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Believe it or not, it’s been 20 years since the Northeast Blackout of 2003

August 14, 2023 | By Anthony Capkun

Notice how electricity demand plunged during the first few minutes of the blackout. Source: IESO

August 14, 2023 – 20 years ago today, a blackout across the northeast left more than 50 million people across eight U.S. states and most of Ontario without power.

At 4:11 pm on August 14, 2003, a series of cascading faults—triggered by unkept tree branches interfering with sagging power lines in Ohio—led to the largest blackout in North American history.

Human error, software issues, and equipment failures contributed to these degraded conditions, leading to large power swings pulsing into Ontario through Michigan and New York and overloading the system.

Representing 61,800 MW of load, millions of customers lost power. Nearly all Ontarians living east of Wawa were without power, with small pockets of electricity remaining in Niagara and Cornwall.


While most Ontario customers lost power, the system was able to maintain electricity service in pockets throughout the province. These pockets would play a role in re-energizing the system. Source: IESO.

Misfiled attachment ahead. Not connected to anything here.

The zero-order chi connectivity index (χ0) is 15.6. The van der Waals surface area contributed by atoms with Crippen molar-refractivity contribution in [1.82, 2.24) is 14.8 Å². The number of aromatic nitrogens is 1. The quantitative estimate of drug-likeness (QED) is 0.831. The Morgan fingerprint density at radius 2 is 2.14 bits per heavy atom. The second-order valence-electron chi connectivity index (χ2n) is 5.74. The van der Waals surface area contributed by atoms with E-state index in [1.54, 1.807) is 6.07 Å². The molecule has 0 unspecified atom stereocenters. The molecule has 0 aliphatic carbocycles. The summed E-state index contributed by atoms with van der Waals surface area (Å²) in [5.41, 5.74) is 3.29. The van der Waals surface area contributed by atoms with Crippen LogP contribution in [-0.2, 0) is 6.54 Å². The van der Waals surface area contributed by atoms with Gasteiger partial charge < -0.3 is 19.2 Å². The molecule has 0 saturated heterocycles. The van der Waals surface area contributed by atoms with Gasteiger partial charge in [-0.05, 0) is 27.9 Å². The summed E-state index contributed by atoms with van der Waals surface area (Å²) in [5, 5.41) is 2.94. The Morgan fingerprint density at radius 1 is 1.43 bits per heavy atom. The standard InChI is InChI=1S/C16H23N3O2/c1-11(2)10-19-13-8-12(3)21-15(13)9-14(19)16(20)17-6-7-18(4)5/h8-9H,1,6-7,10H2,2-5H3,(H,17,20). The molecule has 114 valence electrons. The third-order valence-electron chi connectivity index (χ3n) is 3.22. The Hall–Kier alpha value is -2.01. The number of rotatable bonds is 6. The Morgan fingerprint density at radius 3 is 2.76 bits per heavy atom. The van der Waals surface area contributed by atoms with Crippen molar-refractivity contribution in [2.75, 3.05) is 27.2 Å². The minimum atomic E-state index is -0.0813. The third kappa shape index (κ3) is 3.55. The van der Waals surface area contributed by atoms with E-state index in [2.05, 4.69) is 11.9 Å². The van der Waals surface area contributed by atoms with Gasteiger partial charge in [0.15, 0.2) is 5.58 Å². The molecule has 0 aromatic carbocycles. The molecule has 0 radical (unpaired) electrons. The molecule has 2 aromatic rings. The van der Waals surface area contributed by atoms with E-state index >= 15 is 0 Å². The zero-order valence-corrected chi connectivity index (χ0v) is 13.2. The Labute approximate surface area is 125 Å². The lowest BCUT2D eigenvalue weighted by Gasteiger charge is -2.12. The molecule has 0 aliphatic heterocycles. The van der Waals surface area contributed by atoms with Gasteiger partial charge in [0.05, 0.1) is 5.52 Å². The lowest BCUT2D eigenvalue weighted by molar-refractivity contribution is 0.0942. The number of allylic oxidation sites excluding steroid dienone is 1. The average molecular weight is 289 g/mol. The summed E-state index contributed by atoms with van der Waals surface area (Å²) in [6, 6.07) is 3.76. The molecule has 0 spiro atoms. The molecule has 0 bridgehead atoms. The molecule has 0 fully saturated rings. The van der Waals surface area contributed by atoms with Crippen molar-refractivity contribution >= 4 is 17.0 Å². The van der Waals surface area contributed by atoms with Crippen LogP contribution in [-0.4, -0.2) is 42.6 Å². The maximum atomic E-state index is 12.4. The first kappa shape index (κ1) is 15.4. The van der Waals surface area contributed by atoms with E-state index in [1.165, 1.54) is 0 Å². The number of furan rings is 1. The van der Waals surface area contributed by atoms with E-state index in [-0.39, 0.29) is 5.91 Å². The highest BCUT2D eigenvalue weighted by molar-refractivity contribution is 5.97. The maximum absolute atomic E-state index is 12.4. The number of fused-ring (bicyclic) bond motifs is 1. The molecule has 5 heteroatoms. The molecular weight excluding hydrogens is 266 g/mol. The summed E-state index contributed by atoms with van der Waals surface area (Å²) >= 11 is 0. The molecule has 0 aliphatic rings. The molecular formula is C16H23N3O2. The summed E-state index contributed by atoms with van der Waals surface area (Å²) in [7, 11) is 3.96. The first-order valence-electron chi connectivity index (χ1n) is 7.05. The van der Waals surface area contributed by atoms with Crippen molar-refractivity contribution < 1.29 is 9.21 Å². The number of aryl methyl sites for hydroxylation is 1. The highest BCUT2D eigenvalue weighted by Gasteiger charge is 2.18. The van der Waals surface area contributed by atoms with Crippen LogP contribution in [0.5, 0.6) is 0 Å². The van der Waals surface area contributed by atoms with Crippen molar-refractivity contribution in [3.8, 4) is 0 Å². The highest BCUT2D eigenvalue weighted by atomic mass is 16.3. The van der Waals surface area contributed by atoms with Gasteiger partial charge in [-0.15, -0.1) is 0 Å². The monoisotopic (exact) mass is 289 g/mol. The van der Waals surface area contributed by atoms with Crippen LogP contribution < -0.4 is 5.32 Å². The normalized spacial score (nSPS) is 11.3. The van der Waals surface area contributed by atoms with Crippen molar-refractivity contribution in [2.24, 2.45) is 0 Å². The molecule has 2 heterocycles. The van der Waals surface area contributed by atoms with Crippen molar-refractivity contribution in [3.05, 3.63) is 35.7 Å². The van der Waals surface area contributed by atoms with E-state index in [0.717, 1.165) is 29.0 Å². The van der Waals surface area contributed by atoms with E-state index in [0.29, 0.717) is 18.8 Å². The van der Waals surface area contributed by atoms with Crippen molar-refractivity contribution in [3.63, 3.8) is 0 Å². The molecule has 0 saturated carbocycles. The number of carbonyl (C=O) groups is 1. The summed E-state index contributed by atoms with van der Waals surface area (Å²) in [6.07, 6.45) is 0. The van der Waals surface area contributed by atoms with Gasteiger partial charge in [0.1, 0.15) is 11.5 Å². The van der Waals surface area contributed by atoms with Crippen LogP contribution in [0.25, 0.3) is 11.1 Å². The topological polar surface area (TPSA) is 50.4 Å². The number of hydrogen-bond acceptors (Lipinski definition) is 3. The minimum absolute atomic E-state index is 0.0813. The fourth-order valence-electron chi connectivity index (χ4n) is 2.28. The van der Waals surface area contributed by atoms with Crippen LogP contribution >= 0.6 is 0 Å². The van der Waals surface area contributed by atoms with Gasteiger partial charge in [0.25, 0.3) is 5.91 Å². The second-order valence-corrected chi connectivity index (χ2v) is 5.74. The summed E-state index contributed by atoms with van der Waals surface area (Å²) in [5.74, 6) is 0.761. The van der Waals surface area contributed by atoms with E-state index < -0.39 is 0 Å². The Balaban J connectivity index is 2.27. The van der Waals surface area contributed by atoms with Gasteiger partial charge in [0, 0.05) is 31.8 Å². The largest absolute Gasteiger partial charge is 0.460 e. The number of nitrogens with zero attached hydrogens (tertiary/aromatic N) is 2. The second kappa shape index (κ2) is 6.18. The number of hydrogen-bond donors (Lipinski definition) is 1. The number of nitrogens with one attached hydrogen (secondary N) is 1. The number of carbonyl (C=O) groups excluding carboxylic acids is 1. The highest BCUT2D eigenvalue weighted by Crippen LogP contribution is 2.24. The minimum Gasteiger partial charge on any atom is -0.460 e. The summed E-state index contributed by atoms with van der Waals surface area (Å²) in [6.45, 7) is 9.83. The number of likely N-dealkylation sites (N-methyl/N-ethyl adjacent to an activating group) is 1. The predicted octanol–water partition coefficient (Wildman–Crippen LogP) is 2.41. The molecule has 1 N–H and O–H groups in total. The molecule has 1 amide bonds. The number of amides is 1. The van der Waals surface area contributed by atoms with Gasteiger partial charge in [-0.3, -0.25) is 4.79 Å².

Ontario’s power system was restored within 30 hours, yet the state of emergency remained in effect until August 22 while the province’s generation fleet was brought back to full production capability.

Conservation was critical during this period, with homeowners and businesses reducing peak demand by 15% to 20% each day.

In 2004, a Canada-U.S. task force made 46 recommendations to help prevent future blackouts, stressing the importance of mandatory and enforceable standards as well as training programs that were already in place in Ontario. Other provinces and states have since adopted mandatory and enforceable reliability standards.

Every year, Ontario’s Independent Electricity System Operator (IESO) conducts emergency simulations and training sessions to ensure grid operators and partners have the skills, tools, and capabilities to manage system events. IESO reports it also plans the system to ensure there are sufficient redundancies and supply cushions to mitigate potential problems on the transmission system or at generation facilities.

— With files from the Independent Electricity System Operator.

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